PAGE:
Legal experts and human rights advocates have denounced the tear gassing of children and other asylum seekers by US forces at the Mexico border on November 25.
Looking at elections in the United States, deeper trends in the population can be difficult to discern as the choices are between two capitalist parties that are both staunch defenders of capitalist rule and US imperialism.
There are no mass workers’ parties of any stripe. If there were, we may be in a better position to understand the relation of class forces.
In 2008, the prestigious Council on Foreign Relations published a report titled US-Latin America Relations: A New Direction for a New Reality. Timed to influence the foreign policy agenda of the next US administration, the report asserted: “the era of the US as the dominant influence in Latin America is over.”
Then, at the Summit of the Americas the next year, then-president Barack Obama promised Latin American leaders a “new era” of “equal partnership” and “mutual respect”.
The November 6 midterm elections should have been a ringing repudiation of Donald Trump and the Republican Party. And if not for the dismal state of US “democracy” and the two-party system, it would have been.
A white man in Jefferson, Kentucky, shot and killed two African Americans at a grocery store on October 24. Gregory Bush was seen trying unsuccessfully to break down the doors to a predominantly Black church before he turned his attention to the store and opened fire.
United States President Donald Trump has resorted to racist comments and extreme measures in response to a procession of refugees and migrants heading towards the US.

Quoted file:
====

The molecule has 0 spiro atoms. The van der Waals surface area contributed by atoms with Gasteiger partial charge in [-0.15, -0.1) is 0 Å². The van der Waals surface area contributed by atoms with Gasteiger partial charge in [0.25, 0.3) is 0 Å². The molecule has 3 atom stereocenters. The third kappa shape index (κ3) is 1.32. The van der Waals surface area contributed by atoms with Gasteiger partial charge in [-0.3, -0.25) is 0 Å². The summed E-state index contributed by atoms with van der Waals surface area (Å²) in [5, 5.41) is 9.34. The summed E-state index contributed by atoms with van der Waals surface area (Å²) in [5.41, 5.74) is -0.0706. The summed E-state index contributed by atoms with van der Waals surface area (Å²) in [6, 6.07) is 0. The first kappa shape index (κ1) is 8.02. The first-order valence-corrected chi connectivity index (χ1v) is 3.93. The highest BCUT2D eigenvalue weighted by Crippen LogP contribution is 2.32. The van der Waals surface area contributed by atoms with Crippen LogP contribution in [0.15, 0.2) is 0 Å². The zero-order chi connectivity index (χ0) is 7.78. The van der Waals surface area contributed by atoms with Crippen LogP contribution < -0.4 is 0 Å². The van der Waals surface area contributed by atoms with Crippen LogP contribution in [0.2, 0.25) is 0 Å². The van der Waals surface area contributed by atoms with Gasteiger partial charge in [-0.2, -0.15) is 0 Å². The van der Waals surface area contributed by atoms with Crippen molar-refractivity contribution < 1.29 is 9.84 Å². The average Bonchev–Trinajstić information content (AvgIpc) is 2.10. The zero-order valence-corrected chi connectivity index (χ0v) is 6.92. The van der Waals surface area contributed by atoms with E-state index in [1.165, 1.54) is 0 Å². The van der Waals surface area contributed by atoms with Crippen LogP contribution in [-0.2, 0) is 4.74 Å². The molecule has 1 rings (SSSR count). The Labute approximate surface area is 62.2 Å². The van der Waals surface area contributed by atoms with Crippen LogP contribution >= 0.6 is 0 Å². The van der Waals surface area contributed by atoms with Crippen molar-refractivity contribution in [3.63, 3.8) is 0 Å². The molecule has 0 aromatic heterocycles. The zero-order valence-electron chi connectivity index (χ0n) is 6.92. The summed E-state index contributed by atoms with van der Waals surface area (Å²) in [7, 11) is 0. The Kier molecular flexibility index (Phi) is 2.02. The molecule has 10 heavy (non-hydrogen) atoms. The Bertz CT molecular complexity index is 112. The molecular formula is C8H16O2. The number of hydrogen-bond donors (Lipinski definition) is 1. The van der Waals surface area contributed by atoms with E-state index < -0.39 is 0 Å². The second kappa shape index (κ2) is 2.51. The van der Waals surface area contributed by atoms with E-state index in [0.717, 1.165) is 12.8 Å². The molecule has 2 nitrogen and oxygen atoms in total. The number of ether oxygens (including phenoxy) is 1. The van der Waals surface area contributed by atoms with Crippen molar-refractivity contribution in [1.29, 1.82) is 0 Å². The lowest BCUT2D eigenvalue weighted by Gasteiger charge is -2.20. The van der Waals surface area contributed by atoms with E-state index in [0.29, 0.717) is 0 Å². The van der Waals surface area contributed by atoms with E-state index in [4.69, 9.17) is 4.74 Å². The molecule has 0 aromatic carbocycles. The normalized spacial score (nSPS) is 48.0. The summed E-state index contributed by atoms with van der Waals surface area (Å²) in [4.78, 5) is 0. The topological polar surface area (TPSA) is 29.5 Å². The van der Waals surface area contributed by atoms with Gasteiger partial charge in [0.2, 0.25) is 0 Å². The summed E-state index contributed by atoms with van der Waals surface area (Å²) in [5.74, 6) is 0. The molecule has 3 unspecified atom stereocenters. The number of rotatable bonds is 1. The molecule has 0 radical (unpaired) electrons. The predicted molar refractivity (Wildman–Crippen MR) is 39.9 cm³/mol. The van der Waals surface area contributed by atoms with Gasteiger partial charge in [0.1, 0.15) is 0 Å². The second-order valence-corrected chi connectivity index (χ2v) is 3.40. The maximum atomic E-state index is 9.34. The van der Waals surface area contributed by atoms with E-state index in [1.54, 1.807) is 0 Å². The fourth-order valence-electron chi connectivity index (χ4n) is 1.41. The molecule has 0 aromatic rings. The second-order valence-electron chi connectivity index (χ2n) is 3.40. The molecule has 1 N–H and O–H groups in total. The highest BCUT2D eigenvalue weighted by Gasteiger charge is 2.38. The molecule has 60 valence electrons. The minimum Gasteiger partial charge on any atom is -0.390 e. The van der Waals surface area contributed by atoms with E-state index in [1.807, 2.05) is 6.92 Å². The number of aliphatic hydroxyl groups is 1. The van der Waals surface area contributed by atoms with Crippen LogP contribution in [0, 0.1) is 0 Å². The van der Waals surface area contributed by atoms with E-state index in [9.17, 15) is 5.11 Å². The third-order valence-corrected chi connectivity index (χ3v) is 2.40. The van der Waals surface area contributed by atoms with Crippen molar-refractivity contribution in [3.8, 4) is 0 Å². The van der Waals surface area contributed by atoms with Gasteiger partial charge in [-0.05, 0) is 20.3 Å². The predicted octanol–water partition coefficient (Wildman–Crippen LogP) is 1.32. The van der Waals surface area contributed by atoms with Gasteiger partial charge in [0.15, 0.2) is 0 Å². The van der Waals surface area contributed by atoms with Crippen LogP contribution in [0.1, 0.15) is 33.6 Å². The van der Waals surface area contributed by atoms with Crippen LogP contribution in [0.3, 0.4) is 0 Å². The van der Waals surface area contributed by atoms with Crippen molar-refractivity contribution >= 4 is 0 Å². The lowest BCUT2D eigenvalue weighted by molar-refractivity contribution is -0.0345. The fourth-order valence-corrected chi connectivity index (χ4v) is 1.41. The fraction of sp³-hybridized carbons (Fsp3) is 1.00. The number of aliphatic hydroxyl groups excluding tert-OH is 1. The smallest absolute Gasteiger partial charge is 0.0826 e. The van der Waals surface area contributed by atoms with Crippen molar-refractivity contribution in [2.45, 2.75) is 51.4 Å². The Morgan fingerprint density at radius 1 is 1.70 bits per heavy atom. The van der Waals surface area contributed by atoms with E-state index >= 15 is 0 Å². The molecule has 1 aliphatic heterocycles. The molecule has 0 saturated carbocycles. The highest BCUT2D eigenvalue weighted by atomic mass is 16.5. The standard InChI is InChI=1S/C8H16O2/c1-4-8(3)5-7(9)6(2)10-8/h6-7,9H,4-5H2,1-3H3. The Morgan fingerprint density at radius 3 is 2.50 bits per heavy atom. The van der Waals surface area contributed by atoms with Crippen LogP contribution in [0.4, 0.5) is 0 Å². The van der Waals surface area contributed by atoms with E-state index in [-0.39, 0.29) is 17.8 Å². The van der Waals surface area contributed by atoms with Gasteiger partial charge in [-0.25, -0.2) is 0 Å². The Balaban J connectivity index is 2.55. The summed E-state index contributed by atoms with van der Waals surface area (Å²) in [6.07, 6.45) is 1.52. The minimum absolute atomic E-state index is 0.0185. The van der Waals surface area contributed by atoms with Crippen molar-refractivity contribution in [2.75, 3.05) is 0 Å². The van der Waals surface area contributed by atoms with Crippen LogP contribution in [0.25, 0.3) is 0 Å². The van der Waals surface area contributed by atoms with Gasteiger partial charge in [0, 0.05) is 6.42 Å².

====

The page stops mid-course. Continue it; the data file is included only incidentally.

In mid-October, thousands of Hondurans left for a journey of many weeks through Guatemala and Mexico to the US. At its peak, the procession of refugees and migrants has included more than 7000 people fleeing unemployment, poverty and gang violence.
Assembling in front of the White House on October 22, members of the LGBTI community and their allies gathered to deliver a clear message to President Donald Trump: transgender people “Won’t Be Erased”, writes Julia Conley.
As the brutal murder of a Saudi journalist Jamal Khashoggi by the Saudi regime dominates headlines, Khury Petersen-Smith takes a look at Show the US is backing Saudi war crimes in Yemen.
Twenty days after Saudi Arabia and the United Arab Emirates (UAE) bombed a school bus full of children in Yemen in August, United States Defense Secretary James Mattis hosted officials from the two US allies at the Pentagon.
“I do not consent! I do not consent! Where is my representation?”
Those desperate words rang out in the Senate galley on October 6 as protesters tried to make the US Senate listen to the majority of people across the country opposed to the nomination of Brett Kavanaugh to the Supreme Court.
But the elected leaders of the “world’s greatest democracy” ignored the objections of protesters inside the Senate gallery — as 13 women were arrested for interrupting the vote over the angry shouts of Vice President Mike Pence, who repeatedly had to bring the process back to order.
As the plight of child asylum seekers separated from their parents fades from the news, hundreds of children remain incarcerated and separated from their families, writes Barry Sheppard from San Francisco.
Of these, about 400 are children of parents who have been deported. There is little chance these families can be reunited soon, and probably never will be.